Wednesday, November 2, 2016

Resources for November 2, 2016

Assayas, Olivier, Alison Maclean and Kleber Medoncha Filho. "NYFF Live Filmmaker Chat." Film Comment (November 1, 2016) ["This Film Comment panel brought together three NYFF filmmakers—Olivier Assayas (Personal Shopper), Alison Maclean (The Rehearsal), and Kleber Mendonça Filho (Aquarius)—to discuss their practical approaches to the craft of filmmaking, as well as their grander philosophies about the art form. The conversation, moderated by Film Comment Editor Nicolas Rapold, covers a swath of topics, from on-set collaboration to transnational cinema."]

Canning, Charlotte, et al. "American Fascism: It Can't Happen Here?" Ideas (October 28, 2016)

Davis, Erik, et al. "H.P. Lovecraft." To The Best of Our Knowledge (October 27, 2016) ["H.P. Lovecraft's weird tales of cosmic horror loom large 125 years after his birth. His literary tentatcles have oozed their way into movies, books, games and graphic novels. We explore Lovecraft's life, work and legacy. Was he a literary master or a monster?"]

Ha, Anthony, et al. "Black Mirror’s Biggest Twist? An Actual Happy Ending." Geek's Guide to the Galaxy (October 29, 2016)

Jónsdóttir, Birgitta. "Meet Birgitta Jónsdóttir: The Ex-WikiLeaks Volunteer Who Has Helped the Pirate Party Reshape Iceland." Democracy Now (November 1, 2016) ["In Iceland, the anarchist Pirate Party made big gains in Sunday’s national elections, raising the prospect it will form a coalition government with other left-wing parties. The Pirates won 10 seats in Iceland’s 63-member Parliament, up from three in the last election. The Pirate Party hopes to pass the world’s first crowdsourced constitution. Its core platform calls for direct democracy, freedom of expression, civil rights, net neutrality and transparency. The Pirates saw their popularity surge in April, after Iceland’s prime minister resigned following revelations he and his wife used an offshore company to conceal millions of dollars’ worth of investments. Women also won big in this weekend’s elections, taking 30 seats in Iceland’s Parliament—more than any single party. With female candidates winning nearly half of the seats, Iceland now reportedly has the "most equal Parliament in the world." For more, we speak with Birgitta Jónsdóttir, member of the Icelandic Parliament and co-founder of the country’s Pirate Party. She is also a poet, activist, web developer and a former WikiLeaks activist. And she is the chairperson of the International Modern Media Institution."]

Kempenaar, Adam and Josh Larsen. "Top 5 Childhood Movie Scares with Ti West / A Nightmare on Elm Street (1984)." Filmspotting #609 (October 27, 2016)

Levin, Marc. "Voices from NYC's Most Notorious Jail: Former Prisoners Speak Out About Abuse at Rikers Island." Democracy Now (November 2, 2016) ["A new PBS documentary, "Rikers," brings you face to face with men and women who have survived incarceration at New York City’s largest and most notorious jail. Their stories are told directly to the camera without any additional narration. A dozen former inmates vividly describe the cruel arc of the Rikers experience—from the trauma of entering the island to the extortion and control exercised by other inmates, to the harrowing interactions with corrections officers. They also detail the beatings and stabbings, the torture of solitary confinement and the psychological difficulties of re-entering the outside world. For more, we’re joined by award-winning independent filmmaker Marc Levin, director of the new documentary, "Rikers."]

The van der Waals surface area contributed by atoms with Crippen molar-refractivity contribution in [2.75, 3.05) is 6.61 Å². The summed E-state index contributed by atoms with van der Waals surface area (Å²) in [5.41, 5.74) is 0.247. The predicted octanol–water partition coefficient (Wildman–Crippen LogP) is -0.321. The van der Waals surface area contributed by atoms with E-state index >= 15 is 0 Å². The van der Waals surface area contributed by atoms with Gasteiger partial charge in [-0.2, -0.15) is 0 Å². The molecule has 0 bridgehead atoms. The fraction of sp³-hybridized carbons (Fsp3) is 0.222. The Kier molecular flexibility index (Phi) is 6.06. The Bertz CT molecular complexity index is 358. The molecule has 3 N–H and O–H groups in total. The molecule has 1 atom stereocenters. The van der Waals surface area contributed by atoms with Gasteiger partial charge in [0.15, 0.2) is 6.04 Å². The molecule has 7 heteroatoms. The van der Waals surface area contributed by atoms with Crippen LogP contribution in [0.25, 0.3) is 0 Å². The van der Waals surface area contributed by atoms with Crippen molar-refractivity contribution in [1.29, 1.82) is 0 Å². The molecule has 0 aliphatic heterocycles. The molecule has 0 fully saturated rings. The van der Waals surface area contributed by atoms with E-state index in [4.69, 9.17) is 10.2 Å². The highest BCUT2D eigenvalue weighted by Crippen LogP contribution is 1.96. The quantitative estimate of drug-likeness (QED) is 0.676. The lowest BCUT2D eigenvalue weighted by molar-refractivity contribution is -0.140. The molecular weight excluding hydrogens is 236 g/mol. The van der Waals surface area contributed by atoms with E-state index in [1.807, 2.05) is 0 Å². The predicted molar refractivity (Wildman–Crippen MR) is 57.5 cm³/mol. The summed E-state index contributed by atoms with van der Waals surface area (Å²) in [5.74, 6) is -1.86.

Prose, Francine. "When Librarians are Silenced." The New York Review of Books (October 14, 2016)

Reilly, Phoebe. "From Babadook to Raw: The Rise of the Modern Female Horror Filmmaker." Rolling Stone (October 27, 2016)

Small, Deborah. "9 States to Vote on Marijuana Initiatives: Will They Stop Jailing Young People of Color over Weed?" Democracy Now (November 2, 2016) ["On November 8, 35 states and the District of Columbia will confront 156 ballot initiatives on issues ranging from universal healthcare to gun sale restrictions and death penalty reforms. One of the most contentious ballot initiatives concerns marijuana legalization. After next week’s election, marijuana could be legal for medical or recreational use in 29 states. Currently about 5 percent of Americans live in states where they can legally smoke cannabis, but after November that figure could rise to 25 percent. California is the biggest of the nine states casting a ballot on the measure. While other states are voting on medicinal use, Arizona, Maine, Massachusetts and Nevada are with California in voting on legalizing the recreational use of marijuana. The "yes" vote is currently leading in all five states and is widely supported by young voters from both major parties. California legalized the medical use of marijuana 20 years ago. Polls in California show strong support for Proposition 64, the Adult Use of Marijuana Act. We speak with Deborah Small, founder of Break the Chains: Communities of Color and the War on Drugs. Her recent piece for The Root is headlined "How We Can Reap Reparations from Marijuana Reform." She’s a longtime advocate for drug decriminalization."]

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